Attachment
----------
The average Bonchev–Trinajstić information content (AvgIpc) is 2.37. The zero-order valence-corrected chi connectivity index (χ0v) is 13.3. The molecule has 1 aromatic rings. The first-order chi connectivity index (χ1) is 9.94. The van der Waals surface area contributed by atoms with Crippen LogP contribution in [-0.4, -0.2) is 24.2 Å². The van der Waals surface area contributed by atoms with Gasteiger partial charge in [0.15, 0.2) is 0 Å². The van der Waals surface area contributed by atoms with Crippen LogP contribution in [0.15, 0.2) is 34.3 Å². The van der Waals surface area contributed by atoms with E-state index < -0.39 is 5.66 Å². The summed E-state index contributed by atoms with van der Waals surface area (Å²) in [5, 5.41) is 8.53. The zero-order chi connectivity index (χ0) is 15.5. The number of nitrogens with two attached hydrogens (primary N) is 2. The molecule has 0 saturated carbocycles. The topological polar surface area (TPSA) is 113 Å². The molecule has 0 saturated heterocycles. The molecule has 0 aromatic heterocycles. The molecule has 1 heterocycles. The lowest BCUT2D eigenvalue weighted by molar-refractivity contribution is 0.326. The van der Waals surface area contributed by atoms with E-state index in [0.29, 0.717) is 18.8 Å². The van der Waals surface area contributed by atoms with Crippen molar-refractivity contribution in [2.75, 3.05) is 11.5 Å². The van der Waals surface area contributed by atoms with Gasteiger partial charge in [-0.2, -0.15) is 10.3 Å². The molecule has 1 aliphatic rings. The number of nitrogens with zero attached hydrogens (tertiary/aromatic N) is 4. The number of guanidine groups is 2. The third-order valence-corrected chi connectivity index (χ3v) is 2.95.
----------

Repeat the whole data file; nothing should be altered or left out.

The average Bonchev–Trinajstić information content (AvgIpc) is 2.37. The zero-order valence-corrected chi connectivity index (χ0v) is 13.3. The molecule has 1 aromatic rings. The first-order chi connectivity index (χ1) is 9.94. The van der Waals surface area contributed by atoms with Crippen LogP contribution in [-0.4, -0.2) is 24.2 Å². The van der Waals surface area contributed by atoms with Gasteiger partial charge in [0.15, 0.2) is 0 Å². The van der Waals surface area contributed by atoms with Crippen LogP contribution in [0.15, 0.2) is 34.3 Å². The van der Waals surface area contributed by atoms with E-state index < -0.39 is 5.66 Å². The summed E-state index contributed by atoms with van der Waals surface area (Å²) in [5, 5.41) is 8.53. The zero-order chi connectivity index (χ0) is 15.5. The number of nitrogens with two attached hydrogens (primary N) is 2. The molecule has 0 saturated carbocycles. The topological polar surface area (TPSA) is 113 Å². The molecule has 0 saturated heterocycles. The molecule has 0 aromatic heterocycles. The molecule has 1 heterocycles. The lowest BCUT2D eigenvalue weighted by molar-refractivity contribution is 0.326. The van der Waals surface area contributed by atoms with E-state index in [0.29, 0.717) is 18.8 Å². The van der Waals surface area contributed by atoms with Crippen molar-refractivity contribution in [2.75, 3.05) is 11.5 Å². The van der Waals surface area contributed by atoms with Gasteiger partial charge in [-0.2, -0.15) is 10.3 Å². The molecule has 1 aliphatic rings. The number of nitrogens with zero attached hydrogens (tertiary/aromatic N) is 4. The number of guanidine groups is 2. The third-order valence-corrected chi connectivity index (χ3v) is 2.95.